Convertibles generally suit the quieter idle of a petrol engine, for a less intrusive noise when stopped in traffic. The A5 Cabriolet is now limited to a single 2.0-litre petrol engine, available in 35, 40, and 45 TFSI versions. Power ranges from 148bhp to 261bhp, with the 201bhp middle range 40 TFSI being the sweet spot between power and efficiency. This also brings the 0-62mph dash down to 7.5 seconds, from 9.8 in the lower-powered model. If this still isn’t fast enough then the 45 TFSI manages the same run in six seconds flat.
There is no longer an S5 convertible for new car buyers; those looking on the used market will find the six-cylinder petrol S5 that was discontinued when a diesel engine arrived in the S5 Coupe and Sportback models. When available, the S5 Cabriolet may have had a powerful engine, but it was unlikely to be an enthusiast’s choice, with softened suspension in an attempt to improve the ride quality. In the end, most buyers opted for the S5 Coupe model, leaving little demand for the S5 convertible. If you do find one, you’ll at least own a relatively rare car.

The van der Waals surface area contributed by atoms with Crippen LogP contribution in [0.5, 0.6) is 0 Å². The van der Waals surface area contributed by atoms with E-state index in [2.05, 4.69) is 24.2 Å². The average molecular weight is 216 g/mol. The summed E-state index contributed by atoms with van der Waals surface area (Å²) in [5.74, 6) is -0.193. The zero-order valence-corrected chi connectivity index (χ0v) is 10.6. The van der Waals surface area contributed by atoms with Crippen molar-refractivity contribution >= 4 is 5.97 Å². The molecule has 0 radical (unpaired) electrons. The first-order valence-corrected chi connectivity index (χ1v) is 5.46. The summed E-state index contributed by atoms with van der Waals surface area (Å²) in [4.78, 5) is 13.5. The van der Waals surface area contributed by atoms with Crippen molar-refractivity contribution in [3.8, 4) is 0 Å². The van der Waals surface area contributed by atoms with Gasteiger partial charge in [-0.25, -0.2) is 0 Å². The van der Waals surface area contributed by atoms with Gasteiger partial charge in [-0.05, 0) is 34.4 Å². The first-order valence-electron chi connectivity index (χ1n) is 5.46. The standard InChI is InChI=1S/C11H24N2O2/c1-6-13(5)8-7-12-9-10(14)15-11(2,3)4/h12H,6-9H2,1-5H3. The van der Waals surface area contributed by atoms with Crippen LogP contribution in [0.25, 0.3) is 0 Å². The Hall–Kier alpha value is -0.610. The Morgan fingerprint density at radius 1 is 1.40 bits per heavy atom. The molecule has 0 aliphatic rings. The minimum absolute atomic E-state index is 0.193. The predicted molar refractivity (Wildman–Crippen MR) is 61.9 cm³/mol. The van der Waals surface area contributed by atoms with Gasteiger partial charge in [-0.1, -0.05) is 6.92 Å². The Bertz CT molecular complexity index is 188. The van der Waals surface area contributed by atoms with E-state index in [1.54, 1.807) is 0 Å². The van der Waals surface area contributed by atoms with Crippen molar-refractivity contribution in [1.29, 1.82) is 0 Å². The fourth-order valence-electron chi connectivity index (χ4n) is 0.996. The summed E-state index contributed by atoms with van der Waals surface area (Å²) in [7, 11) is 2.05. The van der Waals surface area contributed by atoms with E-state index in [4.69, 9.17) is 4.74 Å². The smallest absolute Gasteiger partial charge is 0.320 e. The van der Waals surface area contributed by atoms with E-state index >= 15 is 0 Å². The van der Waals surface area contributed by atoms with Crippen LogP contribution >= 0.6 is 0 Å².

The Audi A5 and the A4 to which it’s closely related have always had an enviable reputation for providing a comfortable, high-quality interior, and this latest version does nothing to blot the A5’s copybook. We also found the ride to be smooth when 17-inch alloy wheels were fitted, while 19-inch wheels cause more bumps to be felt inside – especially around town.